Researchers find alternative to x-rays for detection systems

March 4, 2004

Brussels, 03 Mar 2004

Microwaves could be used in security operations to identify concealed weapons, British researchers have announced. They could also help to unearth and dislodge buried mines.

A team of engineers and physicists at Northumbria University in the UK are developing a technique to produce microwave-based three-dimensional images of hidden objects. The research may lead to the use of microwaves as a safer alternative to x-rays in airport security checks, building searches, landmine detection and other applications.

'The technology could be very versatile and suited to use in security, medical and industrial applications,' said Dr David Smith, who is leading the team of scientists.

X-ray radiation is used in detection systems to penetrate materials and build up an image of what is underneath. The problem with x-rays, however, is that they can be detrimental to human health and therefore require considerable precaution when used. Microwaves, on the other hand, are harmless.

'Microwaves are inherently safe, certainly in comparison to x-rays, which are ionising radiation that causes tissue damage. Microwaves are non-ionising and don't cause tissue damage,' emphasised Dr Smith.

However, the technology will only be useful in security operations if the images can be produced quickly and cheaply.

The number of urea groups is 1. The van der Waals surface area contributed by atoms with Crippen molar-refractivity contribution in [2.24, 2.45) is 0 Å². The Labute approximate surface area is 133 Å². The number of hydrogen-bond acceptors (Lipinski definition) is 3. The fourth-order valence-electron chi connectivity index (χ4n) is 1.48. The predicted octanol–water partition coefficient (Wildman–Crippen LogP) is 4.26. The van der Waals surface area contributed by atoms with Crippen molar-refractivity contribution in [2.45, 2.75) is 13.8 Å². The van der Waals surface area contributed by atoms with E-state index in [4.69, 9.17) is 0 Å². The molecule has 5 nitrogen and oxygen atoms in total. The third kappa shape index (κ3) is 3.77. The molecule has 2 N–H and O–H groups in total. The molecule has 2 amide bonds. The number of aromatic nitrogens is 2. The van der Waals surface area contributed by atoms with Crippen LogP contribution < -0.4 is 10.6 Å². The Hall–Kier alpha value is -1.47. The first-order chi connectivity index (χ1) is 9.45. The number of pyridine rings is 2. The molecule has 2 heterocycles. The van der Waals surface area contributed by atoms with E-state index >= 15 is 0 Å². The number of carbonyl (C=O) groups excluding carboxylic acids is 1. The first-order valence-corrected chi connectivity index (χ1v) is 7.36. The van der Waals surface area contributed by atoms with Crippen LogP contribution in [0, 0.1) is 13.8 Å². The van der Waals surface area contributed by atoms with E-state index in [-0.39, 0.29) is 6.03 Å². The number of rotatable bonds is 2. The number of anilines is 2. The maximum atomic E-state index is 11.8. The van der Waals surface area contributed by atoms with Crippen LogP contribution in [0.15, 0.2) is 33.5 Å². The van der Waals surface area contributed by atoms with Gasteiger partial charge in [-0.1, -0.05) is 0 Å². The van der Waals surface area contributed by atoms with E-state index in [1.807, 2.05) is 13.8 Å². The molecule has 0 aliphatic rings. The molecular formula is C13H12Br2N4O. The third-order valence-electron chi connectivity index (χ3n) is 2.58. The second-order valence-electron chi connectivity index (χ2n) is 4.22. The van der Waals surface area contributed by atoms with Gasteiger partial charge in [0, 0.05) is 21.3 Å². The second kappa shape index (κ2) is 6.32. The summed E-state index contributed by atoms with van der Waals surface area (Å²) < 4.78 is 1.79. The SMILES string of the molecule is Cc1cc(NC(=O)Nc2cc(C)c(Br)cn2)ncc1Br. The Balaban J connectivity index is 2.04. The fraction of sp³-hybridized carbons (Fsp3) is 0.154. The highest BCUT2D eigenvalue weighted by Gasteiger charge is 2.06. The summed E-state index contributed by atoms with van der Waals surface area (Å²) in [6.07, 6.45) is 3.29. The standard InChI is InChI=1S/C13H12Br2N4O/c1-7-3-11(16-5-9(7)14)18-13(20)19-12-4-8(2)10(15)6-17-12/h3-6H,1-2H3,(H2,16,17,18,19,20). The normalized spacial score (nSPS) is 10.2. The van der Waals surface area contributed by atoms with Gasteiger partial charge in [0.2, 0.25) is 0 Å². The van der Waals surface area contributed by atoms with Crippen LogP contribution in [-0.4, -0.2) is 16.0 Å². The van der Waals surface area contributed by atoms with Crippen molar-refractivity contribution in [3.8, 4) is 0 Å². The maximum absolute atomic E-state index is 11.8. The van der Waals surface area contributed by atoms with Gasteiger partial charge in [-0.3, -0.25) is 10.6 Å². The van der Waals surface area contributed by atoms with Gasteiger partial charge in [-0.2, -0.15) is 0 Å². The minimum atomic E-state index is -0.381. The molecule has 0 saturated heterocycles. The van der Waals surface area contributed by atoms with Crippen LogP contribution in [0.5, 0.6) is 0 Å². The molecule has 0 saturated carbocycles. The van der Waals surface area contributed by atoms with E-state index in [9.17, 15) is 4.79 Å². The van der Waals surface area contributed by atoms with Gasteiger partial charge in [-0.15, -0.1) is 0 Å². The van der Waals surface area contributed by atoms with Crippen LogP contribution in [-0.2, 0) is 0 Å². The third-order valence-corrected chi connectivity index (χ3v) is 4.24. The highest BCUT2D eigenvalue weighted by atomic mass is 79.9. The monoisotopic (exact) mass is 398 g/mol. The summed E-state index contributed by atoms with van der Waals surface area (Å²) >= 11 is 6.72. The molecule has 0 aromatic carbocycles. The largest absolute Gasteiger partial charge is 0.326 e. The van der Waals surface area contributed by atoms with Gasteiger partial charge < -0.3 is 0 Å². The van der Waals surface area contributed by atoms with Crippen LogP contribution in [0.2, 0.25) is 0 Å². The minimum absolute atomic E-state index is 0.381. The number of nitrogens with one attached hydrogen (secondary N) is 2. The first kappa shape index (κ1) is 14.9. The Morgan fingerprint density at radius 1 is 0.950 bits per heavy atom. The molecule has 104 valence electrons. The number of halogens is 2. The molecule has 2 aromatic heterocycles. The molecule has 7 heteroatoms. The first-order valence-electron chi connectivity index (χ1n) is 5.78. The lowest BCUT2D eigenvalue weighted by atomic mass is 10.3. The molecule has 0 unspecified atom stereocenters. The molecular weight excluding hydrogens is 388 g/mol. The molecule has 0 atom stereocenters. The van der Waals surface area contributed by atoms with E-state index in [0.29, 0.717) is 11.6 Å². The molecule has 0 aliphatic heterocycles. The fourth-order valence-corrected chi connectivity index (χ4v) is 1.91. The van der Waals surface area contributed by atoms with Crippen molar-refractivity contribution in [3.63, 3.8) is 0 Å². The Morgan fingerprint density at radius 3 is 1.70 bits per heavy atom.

'To tackle this key barrier, the innovative technique will comprise a two-stage process,' explained a spokesperson for the Engineering and Physical Sciences Research Council (EPSRC), which is funding the project. 'The first involves the use of conventional detectors to measure the two-dimensional pattern made by the scattering of microwaves when they come into contact with a hidden object. The second stage takes this data and uses computer software to construct a 3-dimensional image from it. The technique aims to avoid the need to use complex 'one-stage' equipment that produces images slowly and at considerable expense.

Although the research is still at an early stage, the ultimate aim is to produce an alternative, 3D microwave imaging technique that can be used across a wide range of disciplines.

The scientists hope to produce the first images within 18 months. Although it is unlikely that microwaves will replace x-rays in airport security checks, the scientists believe that they will be useful for detecting dangerous objects on passengers.
For further information on the EPSRC, please visit:

CORDIS RTD-NEWS / © European Communities

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